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Overview: Vaginal yeast infection (thrush)

Last Update: April 4, 2022; Next update: 2025.


Vaginal yeast infections (thrush) can cause itching, burning and abnormal vaginal discharge. The entrance to the vagina and the labia ("lips") may be affected too. Sometimes the infection doesn't cause any symptoms at all.

Vaginal yeast infections occur when too much yeast grows in the vagina, leading to an inflammation. Yeast is a type of fungus. Along with bacterial infections (bacterial vaginosis), yeast infections are among the most common causes of inflammation in the vagina and on the outer part of the female genitals.

Women are particularly likely to have vaginal yeast infections during certain phases of life, such as pregnancy. Other things that increase their risk include a weakened immune system and taking certain medications.

Yeast infections often clear up after a short course of treatment with vaginal suppositories or creams. Sometimes it can be a good idea to take tablets.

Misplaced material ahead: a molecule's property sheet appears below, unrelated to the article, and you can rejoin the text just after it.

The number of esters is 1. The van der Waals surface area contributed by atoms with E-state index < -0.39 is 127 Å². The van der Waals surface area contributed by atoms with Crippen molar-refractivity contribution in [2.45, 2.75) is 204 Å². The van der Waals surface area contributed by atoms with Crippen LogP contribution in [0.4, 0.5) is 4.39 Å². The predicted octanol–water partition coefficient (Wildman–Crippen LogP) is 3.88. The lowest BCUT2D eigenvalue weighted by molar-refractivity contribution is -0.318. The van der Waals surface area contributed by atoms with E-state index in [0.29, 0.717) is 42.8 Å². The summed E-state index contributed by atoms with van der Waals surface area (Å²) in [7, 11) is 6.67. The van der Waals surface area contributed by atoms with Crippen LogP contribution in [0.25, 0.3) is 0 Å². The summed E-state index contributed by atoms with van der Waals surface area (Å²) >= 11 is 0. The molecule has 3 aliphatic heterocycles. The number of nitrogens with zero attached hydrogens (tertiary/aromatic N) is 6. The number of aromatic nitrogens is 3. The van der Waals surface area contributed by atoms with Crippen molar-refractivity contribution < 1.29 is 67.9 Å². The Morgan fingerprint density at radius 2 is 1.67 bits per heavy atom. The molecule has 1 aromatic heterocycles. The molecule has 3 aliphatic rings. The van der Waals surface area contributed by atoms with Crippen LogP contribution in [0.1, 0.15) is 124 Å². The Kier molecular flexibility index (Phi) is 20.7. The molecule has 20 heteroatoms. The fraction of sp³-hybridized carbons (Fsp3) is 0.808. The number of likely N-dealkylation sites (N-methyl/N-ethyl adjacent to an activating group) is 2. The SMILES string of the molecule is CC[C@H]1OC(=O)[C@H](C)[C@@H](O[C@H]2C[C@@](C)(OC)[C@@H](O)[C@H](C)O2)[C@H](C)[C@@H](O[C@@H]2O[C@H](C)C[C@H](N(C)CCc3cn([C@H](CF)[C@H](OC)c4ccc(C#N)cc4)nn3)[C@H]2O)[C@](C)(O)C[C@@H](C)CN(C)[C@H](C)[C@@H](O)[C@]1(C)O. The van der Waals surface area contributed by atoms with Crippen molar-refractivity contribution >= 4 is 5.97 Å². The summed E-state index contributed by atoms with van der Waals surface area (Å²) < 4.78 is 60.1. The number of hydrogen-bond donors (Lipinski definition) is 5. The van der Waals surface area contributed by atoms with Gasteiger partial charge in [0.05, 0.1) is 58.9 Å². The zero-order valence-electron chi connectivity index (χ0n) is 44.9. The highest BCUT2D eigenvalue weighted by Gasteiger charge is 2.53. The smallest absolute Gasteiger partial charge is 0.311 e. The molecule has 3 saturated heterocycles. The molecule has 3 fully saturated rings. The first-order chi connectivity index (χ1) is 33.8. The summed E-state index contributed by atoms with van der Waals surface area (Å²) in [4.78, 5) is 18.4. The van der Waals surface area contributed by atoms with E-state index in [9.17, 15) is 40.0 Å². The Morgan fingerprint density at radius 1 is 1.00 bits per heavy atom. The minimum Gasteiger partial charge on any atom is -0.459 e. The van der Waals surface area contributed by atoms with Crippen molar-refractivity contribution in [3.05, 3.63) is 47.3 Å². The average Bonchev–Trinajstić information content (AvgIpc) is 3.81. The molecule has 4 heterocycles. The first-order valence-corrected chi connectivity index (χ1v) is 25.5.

At a glance

  • Vaginal yeast infections (thrush) can lead to itching, burning and a white discharge.
  • They develop if a certain yeast fungus multiplies (grows) a lot in the vagina.
  • Hormonal changes, a weakened immune system and some medications can increase the risk.
  • The symptoms usually clear up after a short course of treatment with antifungal vaginal suppositories or creams.


The typical symptoms of a vaginal yeast infection are itching, an unpleasant burning feeling and pain. The membranes lining the vagina become red and have a whitish coating. The symptoms may get worse a few days before your period starts. If the inflammation has spread to the external genitals, areas such as the labia ("lips") might be red and swollen too.

Vaginal yeast infections often lead to a whitish-yellowish vaginal discharge. It can be watery or chunky, a bit like curdled milk or cottage cheese. Sex can be painful when you have a yeast infection. If the urethra (the tube that you pee out of) is inflamed too, peeing also hurts.

Causes and risk factors

Vaginal yeast infections are usually caused by a type of yeast called Candida albicans. It is normal for this yeast to live in the mucous membranes lining the genitals. There are usually only small amounts of it, though, so it doesn't cause any problems.

But the healthy balance of microorganisms (germs) living in the membranes is sometimes disrupted – for instance, due to pregnancy or medication.

The level of estrogen in the body is particularly high during pregnancy. That can change the balance and increase the likelihood of developing a vaginal yeast infection. Taking the contraceptive pill (birth control pill) affects a woman's hormone levels in a similar way to pregnancy. So women who take the pill are also more likely to have thrush.